How to work with Revit’s Yes/No parameters in PropertyWizard formulas

PropertyWizard treats Revit’s Yes/No parameters as True/False boolean values. So it is easy to use Yes/No parameter values in formulas, and it’s easy to set Yes/No parameters from formulas.

Using Yes/No parameter values

You can use a Yes/No parameter value anywhere that is expecting a True/False data value. So you can use them:

  • As the <condition> in an if() function
  • In the logical functions and() and or()
  • In the logical operator expressions And, Or and Not
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Expressions in PropertyWizard for Revit

Expressions are the building blocks of PropertyWizard formulas. They are like phrases in a language.

It’s useful to understand the different kinds of expressions in PropertyWizard, so you can put them together in different ways to write better formulas.

There are four main kinds of expression in PropertyWizard:

  1. Literal expressions
  2. Identifier expressions
  3. Operator expressions
  4. Function expressions
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How to filter Revit elements using an if() function

A PropertyWizard formula usually affects all the elements in the category you’ve selected. But what if you only want to affect a subset of the elements?

You can do this with an if() function in this form:

if(<filter criteria>, <your formula>, <target parameter>)

The <filter criteria> is where you choose which elements to affect, and the <target parameter> is the name of the formula’s target parameter. The <your formula> is where you put the formula that you want to apply to the selected elements.

For example, to affect only elements on Level 1, your filter criteria would be something like this:

if(Level.Name == "Level 1", <your formula>, <target parameter>) 
PropertyWizard Formula window showing a formula for the category 'Doors', Target Property is 'DWD-Test' and the Formula text is 'if(Level.Name == "Level 1", "This door is on Level1", [DWD-Test])'
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How to use the if() function in PropertyWizard for Revit

PropertyWizard’s if() function works in the same way as the native Revit one, which is described in the online Help here:

The syntax is:

if(<condition>, <result-if-true>, <result-if-false>)

When PropertyWizard evaluates an if() function, it starts with the <condition>. For example in this formula:

if(Level.Name == "Level 0", "It's Level 0!", "It's some other Level!")

It will start by evaluating this expression:

Level.Name == "Level 0"

In PropertyWizard, the double-equals-sign ‘==’ means ‘is equal to’. So the value of the expression will be ‘true’ if the element’s Level’s Name is equal to “Level 0” and ‘false’ otherwise.

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How to fix Revit’s Filters with PropertyWizard

Revit’s ‘Filters’ feature is great for highlighting elements based on their parameters, but you are restricted in which parameters you can use.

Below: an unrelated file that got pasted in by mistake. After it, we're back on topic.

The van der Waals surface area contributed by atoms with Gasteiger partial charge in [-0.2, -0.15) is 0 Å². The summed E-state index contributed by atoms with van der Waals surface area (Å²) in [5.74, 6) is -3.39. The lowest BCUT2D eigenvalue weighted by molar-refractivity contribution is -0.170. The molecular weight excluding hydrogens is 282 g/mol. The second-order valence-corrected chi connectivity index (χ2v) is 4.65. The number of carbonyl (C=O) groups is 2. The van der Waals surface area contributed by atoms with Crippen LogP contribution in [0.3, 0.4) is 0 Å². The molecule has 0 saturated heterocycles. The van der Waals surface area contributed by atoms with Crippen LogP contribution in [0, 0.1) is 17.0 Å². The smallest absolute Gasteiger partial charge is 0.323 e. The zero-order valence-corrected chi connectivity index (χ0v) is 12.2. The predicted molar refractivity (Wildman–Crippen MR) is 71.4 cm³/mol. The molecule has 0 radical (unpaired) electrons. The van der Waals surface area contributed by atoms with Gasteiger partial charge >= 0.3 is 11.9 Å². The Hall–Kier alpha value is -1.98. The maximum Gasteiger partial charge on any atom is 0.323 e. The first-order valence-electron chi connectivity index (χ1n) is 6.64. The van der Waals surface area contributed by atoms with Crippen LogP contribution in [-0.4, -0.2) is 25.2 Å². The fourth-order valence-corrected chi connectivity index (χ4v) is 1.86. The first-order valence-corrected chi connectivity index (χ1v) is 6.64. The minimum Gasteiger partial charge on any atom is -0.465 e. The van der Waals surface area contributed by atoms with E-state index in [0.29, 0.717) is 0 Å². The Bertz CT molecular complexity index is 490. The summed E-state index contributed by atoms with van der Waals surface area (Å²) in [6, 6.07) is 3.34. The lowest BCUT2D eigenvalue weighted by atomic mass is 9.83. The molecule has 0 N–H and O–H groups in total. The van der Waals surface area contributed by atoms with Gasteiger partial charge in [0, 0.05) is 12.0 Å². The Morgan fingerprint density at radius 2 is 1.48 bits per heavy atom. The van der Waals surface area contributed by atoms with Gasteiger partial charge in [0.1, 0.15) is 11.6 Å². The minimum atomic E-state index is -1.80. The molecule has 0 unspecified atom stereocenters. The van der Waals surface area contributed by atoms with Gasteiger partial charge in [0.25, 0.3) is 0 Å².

For Walls, for example, you cannot use any of these ‘Constraints’ parameters in a filter:

Revit's Instance Properties panel for a wall

PropertyWizard lets you overcome this restriction – because you can set up a formula to copy the values of these ‘forbidden’ parameters into another parameter of your choice, and then you can set up a filter using that new, unrestricted parameter. PropertyWizard keeps the new parameter value updated, so your filter will ‘just work’.

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How to find text with PropertyWizard

You can use the instr() function to find text in a PropertyWizard function. It finds the position of one piece of text inside another, and returns the character position of the first character of the found text, or -1 if the text isn’t found.

So, say we want to find all the rooms where the room’s Name contains “Bedroom”, such as “Main Bedroom”, ” Bedroom 2″, etc. The formula for that would be:

instr(Name, "Bedroom")

To turn that into a true/false value, you could use:

instr(Name, "Bedroom") != -1

This checks whether the instr result is not equal to (!=) minus 1. It will return true if the Name contains “Bedroom” and false otherwise – you can put this true/false result directly into a Yes/No parameter.

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How to generate Level Codes in Revit with PropertyWizard

It’s useful if your Revit Levels have a Level Code as well as a Level Name. That way, you can use the Level Code in your formulas for door numbers, room numbers, etc:

Level NameLevel Code
Level 000
Level 101
Level 202
Level Names and Level Codes

You could type the level codes in, level by level. But if you have PropertyWizard, you can just generate them. This post walks through a couple of different ways of generating the level codes from the level names. And on the way, it explains two of the text functions in PropertyWizard: substr() and strlen().

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Creating Revit Parameters to use with Groups and PropertyWizard

If you are creating parameters in projects that have Groups, and you are using PropertyWizard, you should be aware of this setting in the Parameter Properties dialog:

Revit Parameter Properties dialog, highlighting the group settings

What does the setting do? Well, it only has an effect if you’re using groups, and it’s only active for instance parameters. For example, imagine you add a new instance parameter to the Doors category. Each door in your project now has the new parameter, and since it’s an instance parameter you can set the value differently on every door.

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